Q: My 14-year-old dog passed away suddenly, and I’m worried about how my other dog will do. Is there anything I should do?
A: When a family dog dies, you may wonder how your other dog is feeling and if they understand. Some dogs may go into a deep depression, while others take little notice. Some pets are tightly bonded and notice their missing housemate, yet others may be affected by the change in routine, structure, and overall dynamics in the home.
What are some indicators of a grieving pet?
- A change in appetite
- Increased sleeping or lethargy
- Increased vocalization (barking and whining)
- Withdrawn behavior
- Lack of interest in walks
- Decreased interactions with people.
Keep your pet’s previous routine as consistent as possible, and do not make sudden changes. Most pets rely on predictability and consistency; changes increase stress. When you lose a dog, avoid deep cleaning the house or purging their belongings since this changes the environment. Your dog might have used the other bed, toys, or bowls, and these items represent normalcy and comfort for them.
If your dog was ill for a long time, you may have significantly changed your routine for them. Your other pets have also been living with this routine. Keep mealtimes, snacks, and walks on the same schedule but offer special treats or favorite foods if your dog is interested.
Be emotionally available. If your dog seeks attention, provide extra comfort. Maintain a calm environment and reward your dog for relaxing behaviors. Some dogs prefer their space, so always invite them into yours. If they want more walks or playtime, that can benefit you as well. Do things together that your dog enjoys, such as going for car rides, hikes, sniff walks, or just hanging out in the yard.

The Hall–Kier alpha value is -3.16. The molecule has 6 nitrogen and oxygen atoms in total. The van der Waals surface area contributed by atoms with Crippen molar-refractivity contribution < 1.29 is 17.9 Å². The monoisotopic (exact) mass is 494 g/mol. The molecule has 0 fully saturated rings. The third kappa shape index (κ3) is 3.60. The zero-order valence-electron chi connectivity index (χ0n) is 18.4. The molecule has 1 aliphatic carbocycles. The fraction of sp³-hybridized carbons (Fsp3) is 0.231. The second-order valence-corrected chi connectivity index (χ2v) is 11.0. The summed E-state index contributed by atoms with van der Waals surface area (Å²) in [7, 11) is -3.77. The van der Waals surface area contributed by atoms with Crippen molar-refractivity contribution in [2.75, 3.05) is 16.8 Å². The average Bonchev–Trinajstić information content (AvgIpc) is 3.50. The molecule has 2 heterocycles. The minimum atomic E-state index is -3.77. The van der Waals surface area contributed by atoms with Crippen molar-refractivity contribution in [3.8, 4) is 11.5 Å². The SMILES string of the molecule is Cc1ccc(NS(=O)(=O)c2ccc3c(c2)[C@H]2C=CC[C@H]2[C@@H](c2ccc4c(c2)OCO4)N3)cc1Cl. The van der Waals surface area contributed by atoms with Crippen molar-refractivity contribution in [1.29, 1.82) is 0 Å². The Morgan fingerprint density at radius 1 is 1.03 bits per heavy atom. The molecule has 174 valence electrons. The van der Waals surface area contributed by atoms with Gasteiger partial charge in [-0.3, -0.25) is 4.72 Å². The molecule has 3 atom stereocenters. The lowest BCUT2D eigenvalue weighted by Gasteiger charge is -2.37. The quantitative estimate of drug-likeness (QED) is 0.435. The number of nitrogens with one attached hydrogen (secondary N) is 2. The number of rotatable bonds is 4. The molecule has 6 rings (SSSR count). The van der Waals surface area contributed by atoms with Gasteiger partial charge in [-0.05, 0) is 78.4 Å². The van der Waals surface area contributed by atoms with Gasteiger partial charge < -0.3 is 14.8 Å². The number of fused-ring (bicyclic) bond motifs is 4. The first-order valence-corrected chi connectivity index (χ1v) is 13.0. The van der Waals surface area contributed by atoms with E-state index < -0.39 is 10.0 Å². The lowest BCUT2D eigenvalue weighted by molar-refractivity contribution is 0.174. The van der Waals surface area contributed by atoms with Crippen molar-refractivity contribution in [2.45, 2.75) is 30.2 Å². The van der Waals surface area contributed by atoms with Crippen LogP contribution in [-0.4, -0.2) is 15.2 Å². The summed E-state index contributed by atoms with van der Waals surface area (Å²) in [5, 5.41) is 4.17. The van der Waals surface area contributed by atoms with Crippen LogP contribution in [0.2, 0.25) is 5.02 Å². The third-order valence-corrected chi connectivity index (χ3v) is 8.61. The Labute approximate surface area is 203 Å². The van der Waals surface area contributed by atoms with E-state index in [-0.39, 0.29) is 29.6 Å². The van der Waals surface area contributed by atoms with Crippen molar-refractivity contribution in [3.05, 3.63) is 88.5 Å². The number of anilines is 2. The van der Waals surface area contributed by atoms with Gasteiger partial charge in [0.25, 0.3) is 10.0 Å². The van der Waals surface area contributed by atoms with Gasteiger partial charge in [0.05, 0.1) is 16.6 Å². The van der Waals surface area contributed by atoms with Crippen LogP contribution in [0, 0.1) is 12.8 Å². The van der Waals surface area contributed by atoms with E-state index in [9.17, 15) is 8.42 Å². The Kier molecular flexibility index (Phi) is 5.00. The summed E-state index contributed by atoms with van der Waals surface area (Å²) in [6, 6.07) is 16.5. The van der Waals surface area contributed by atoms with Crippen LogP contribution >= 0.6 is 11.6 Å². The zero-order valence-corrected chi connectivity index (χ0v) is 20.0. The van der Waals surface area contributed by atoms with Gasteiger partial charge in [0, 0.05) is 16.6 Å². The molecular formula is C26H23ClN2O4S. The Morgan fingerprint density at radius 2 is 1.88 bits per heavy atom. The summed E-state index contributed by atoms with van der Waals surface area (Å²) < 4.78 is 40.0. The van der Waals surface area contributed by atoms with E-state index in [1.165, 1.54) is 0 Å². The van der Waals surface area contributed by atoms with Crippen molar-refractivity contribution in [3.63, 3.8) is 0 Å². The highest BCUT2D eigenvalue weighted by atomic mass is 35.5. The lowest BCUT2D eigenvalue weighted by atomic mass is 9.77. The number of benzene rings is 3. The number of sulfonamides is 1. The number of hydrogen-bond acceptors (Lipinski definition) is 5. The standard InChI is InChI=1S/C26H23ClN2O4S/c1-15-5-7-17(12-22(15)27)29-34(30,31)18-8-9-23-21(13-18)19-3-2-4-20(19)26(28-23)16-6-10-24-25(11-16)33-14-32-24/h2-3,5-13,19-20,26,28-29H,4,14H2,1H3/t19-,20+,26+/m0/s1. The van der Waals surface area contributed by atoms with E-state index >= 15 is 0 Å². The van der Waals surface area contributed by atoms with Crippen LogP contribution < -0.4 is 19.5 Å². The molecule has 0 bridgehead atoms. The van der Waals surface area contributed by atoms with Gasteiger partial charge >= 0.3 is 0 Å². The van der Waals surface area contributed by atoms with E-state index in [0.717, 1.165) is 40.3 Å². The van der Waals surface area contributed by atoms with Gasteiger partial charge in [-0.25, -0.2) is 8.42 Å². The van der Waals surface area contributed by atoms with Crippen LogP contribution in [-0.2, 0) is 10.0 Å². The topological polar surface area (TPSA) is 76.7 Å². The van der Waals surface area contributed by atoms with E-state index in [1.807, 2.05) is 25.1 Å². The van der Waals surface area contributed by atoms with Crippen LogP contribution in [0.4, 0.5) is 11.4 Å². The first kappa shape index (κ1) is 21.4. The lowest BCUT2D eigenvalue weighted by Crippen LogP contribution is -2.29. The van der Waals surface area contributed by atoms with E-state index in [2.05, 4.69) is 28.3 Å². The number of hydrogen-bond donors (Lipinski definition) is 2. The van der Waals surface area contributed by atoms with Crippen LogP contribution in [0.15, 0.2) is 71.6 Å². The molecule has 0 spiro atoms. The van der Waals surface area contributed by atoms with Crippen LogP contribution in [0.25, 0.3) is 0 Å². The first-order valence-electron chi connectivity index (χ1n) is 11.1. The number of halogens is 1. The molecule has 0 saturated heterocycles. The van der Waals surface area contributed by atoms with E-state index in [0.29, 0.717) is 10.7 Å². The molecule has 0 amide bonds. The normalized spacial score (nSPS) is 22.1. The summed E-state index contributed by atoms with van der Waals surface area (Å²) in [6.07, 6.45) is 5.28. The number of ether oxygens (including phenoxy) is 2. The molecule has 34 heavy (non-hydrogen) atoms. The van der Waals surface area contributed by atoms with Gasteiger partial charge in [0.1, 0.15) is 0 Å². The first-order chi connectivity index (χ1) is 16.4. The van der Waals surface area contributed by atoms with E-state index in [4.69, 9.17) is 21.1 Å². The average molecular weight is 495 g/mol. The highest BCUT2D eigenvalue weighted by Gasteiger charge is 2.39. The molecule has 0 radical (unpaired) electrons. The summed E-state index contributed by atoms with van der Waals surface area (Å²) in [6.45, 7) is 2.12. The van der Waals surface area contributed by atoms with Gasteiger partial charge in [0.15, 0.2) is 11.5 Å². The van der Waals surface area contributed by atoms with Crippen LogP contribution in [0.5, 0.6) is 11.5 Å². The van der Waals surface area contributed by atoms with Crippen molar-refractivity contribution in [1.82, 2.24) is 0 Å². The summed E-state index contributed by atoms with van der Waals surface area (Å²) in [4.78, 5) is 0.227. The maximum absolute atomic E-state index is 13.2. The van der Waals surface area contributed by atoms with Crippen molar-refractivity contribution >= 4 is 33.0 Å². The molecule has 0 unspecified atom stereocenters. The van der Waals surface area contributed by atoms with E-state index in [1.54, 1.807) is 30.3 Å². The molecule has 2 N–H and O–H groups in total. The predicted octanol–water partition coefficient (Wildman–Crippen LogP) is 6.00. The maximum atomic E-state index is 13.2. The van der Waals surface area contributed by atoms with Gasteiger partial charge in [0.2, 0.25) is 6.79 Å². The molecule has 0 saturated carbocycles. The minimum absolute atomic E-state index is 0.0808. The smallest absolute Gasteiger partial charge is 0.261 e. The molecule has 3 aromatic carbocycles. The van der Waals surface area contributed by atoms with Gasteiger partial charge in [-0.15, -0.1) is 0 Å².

You may consider another pet if your dog is sociable and likes other animals. Although your dog may have been comfortable with their companion, this does not necessarily mean they will accept new pets. Consider if you have time to spend with both pets and if you can commit emotionally and financially to a new addition.
Each pet will grieve in their own unique way. In time, your dog should improve, but if their behavior is concerning or continues, a checkup with your veterinarian is recommended.
You may also be grieving, so remember to take care of your own emotional needs. Your dog may be feeling stressed because you are upset and acting differently. Online support groups, books, and counseling are available specifically for people grieving the loss of their pet.